Books on the Big Screen at CECH

Summer is a great time to relax and catch up on all those shows you never got around to watching. Summer is also a great time for reading. So before you binge on Netflix, check out the books that came before the films. The CECH Library has many books that have been adapted for film and television. From the classics like Little Women to the ever-popular Shadow and Bone, there is something for everyone.

TV and film adaptations can be an excellent way to introduce readers to books they may not naturally be drawn to. In addition to aiding with understanding or reading comprehension, they can also assist with understanding difficult vocabulary. Film and TV adaptations can be a helpful motivator for reluctant readers. 

Whether you read before you watch or decide to pick up the book because you loved the show or movie, the CECH Library has got you covered! Check out this list of selected titles that have film or TV adaptations.  

Post by Haley Shaw, CECH Temporary Librarian
List by Sadie Matthews, CECH Library Student Worker

Read AAPI: Asian American Pacific Islander Month

collage of book covers

May is Asian American Pacific Islander (AAPI) Month. To celebrate, the CECH Library has created a list of books by AAPI authors.  

Update: The use of the term #OwnVoices has been discontinued by We Need Diverse Books and the booklist below has been updated to reflect that. #OwnVoices has been used by many publishers/bookstores as catch all for diverse authors and illustrators, making it a vague term that hides the diverse identities of the authors and the book characters from the narrative. Why We Need Diverse Books Is No Longer Using the Term #OwnVoices.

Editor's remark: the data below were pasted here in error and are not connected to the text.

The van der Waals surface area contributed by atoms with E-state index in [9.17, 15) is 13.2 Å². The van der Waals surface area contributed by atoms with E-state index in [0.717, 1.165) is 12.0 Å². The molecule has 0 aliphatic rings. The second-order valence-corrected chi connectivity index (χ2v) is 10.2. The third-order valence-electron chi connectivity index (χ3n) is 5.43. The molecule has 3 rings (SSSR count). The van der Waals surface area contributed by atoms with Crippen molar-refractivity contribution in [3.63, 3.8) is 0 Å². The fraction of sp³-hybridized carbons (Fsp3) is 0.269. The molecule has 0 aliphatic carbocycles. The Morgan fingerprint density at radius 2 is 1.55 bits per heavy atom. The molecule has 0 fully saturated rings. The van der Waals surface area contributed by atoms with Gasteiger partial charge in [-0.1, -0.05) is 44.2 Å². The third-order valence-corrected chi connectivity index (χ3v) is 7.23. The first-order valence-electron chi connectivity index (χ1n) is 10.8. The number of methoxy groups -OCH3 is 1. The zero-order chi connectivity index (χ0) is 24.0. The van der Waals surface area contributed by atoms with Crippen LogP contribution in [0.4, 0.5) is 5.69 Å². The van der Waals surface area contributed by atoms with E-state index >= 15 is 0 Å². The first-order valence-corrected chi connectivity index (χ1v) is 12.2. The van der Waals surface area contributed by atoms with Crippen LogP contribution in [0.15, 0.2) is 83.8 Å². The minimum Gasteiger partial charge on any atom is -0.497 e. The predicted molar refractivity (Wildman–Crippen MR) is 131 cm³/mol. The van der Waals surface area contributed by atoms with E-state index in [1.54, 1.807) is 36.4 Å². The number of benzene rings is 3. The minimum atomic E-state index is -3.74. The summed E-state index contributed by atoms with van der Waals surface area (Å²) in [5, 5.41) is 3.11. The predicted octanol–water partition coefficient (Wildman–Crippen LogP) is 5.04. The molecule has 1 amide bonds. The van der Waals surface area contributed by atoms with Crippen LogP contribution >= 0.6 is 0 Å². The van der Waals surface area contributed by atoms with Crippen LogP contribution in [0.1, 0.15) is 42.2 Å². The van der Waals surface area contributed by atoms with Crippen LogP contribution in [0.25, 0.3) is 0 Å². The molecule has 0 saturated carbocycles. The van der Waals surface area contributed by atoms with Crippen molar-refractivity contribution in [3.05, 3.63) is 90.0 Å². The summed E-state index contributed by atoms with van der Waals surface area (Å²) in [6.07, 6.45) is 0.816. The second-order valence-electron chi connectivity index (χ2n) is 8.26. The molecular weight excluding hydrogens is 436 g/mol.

What makes a book Own Voices? 

An Own Voices book is one that is written by an author that is part of an under-represented group that features characters that are also part of that group. For example, if an author is part of the LGBTQ+ community and they write about a character that is also part of the LGBTQ+ community then that book is an Own Voices book. 

#OwnVoices was created by Corinne Duyvisa young adult author and co-founder of Disability in Kidlit. She created the hashtag to shardiverse children’s literature.  

Why are Own Voices books important? 

Own Voices books amplifdiverse voices and provide necessary and important representation on our shelvesWhen book authors identify with the same group as their characters, they are more likely to have accurate and nuanced portrayals of that group than an author who is an outsider. Own Voices books are also less likely to perpetuate harmful stereotypes. 

How can I find Own Voices books? 

Many libraries, bookstores, and publishers develop Own Voices book lists. You can also search for #OwnVoices on social media to find reviews and book lists.  CECH Library’s AAPI book list is also available via our Children’s and Young Adult Literature LibGuide.

Interested in learning more? 

Post and book list by Haley Shaw, CECH Temporary Librarian

National Poetry Month at CECH Library

To celebrate National Poetry Month, the CECH Library has created a display of poetry from our children’s and young adult book collections.  From classic children’s poetry to new titles, our curated list also features a selection of young poets under 25 that is excellent for young readers!

Visit the display in the CECH Library through April or check out our recommended reading list via the Children’s and Young Adult Literature guide.

Post and book list by Alyssa Gruich, CECH Library Student Assistant | Political Science, A&S 2022

New Book Spotlight: Lovely War by Julie Berry

book cover lovely war by julie berryThe New Book Spotlight highlights new-to-us titles in the the UC College of Education, Criminal Justice, and Human Services (CECH) Library

Lovely War / written by Julie Berry / 2019